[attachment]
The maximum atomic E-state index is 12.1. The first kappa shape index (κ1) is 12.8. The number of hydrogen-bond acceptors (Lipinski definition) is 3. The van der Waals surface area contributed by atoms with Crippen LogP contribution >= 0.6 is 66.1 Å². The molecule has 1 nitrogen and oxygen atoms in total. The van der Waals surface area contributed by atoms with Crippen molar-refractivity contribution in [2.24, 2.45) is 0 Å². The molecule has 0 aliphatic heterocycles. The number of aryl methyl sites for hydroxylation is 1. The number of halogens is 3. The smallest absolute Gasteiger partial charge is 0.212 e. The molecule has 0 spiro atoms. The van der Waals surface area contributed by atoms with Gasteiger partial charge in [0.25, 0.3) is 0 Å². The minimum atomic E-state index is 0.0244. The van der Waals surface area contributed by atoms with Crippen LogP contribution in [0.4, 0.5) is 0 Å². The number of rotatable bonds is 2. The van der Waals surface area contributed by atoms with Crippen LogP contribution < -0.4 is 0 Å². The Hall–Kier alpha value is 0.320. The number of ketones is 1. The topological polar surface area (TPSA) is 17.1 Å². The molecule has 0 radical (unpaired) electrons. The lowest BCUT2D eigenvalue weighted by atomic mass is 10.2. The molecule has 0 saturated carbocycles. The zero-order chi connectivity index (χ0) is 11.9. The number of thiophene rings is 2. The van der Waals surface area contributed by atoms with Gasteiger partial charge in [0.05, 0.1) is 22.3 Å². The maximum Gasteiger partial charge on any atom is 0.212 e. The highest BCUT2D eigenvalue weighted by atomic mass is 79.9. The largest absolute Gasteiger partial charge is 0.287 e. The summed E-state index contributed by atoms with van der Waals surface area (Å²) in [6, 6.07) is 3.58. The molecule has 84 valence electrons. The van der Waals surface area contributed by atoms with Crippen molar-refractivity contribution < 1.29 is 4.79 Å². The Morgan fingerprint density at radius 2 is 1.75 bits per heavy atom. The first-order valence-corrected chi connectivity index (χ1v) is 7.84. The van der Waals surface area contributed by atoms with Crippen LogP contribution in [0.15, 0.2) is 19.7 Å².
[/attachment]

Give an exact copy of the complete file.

The maximum atomic E-state index is 12.1. The first kappa shape index (κ1) is 12.8. The number of hydrogen-bond acceptors (Lipinski definition) is 3. The van der Waals surface area contributed by atoms with Crippen LogP contribution >= 0.6 is 66.1 Å². The molecule has 1 nitrogen and oxygen atoms in total. The van der Waals surface area contributed by atoms with Crippen molar-refractivity contribution in [2.24, 2.45) is 0 Å². The molecule has 0 aliphatic heterocycles. The number of aryl methyl sites for hydroxylation is 1. The number of halogens is 3. The smallest absolute Gasteiger partial charge is 0.212 e. The molecule has 0 spiro atoms. The van der Waals surface area contributed by atoms with Gasteiger partial charge in [0.25, 0.3) is 0 Å². The minimum atomic E-state index is 0.0244. The van der Waals surface area contributed by atoms with Crippen LogP contribution in [0.4, 0.5) is 0 Å². The number of rotatable bonds is 2. The van der Waals surface area contributed by atoms with Crippen LogP contribution < -0.4 is 0 Å². The Hall–Kier alpha value is 0.320. The number of ketones is 1. The topological polar surface area (TPSA) is 17.1 Å². The molecule has 0 radical (unpaired) electrons. The lowest BCUT2D eigenvalue weighted by atomic mass is 10.2. The molecule has 0 saturated carbocycles. The zero-order chi connectivity index (χ0) is 11.9. The number of thiophene rings is 2. The van der Waals surface area contributed by atoms with Gasteiger partial charge in [0.05, 0.1) is 22.3 Å². The maximum Gasteiger partial charge on any atom is 0.212 e. The highest BCUT2D eigenvalue weighted by atomic mass is 79.9. The largest absolute Gasteiger partial charge is 0.287 e. The summed E-state index contributed by atoms with van der Waals surface area (Å²) in [6, 6.07) is 3.58. The molecule has 84 valence electrons. The van der Waals surface area contributed by atoms with Crippen molar-refractivity contribution < 1.29 is 4.79 Å². The Morgan fingerprint density at radius 2 is 1.75 bits per heavy atom. The first-order valence-corrected chi connectivity index (χ1v) is 7.84. The van der Waals surface area contributed by atoms with Crippen LogP contribution in [0.15, 0.2) is 19.7 Å².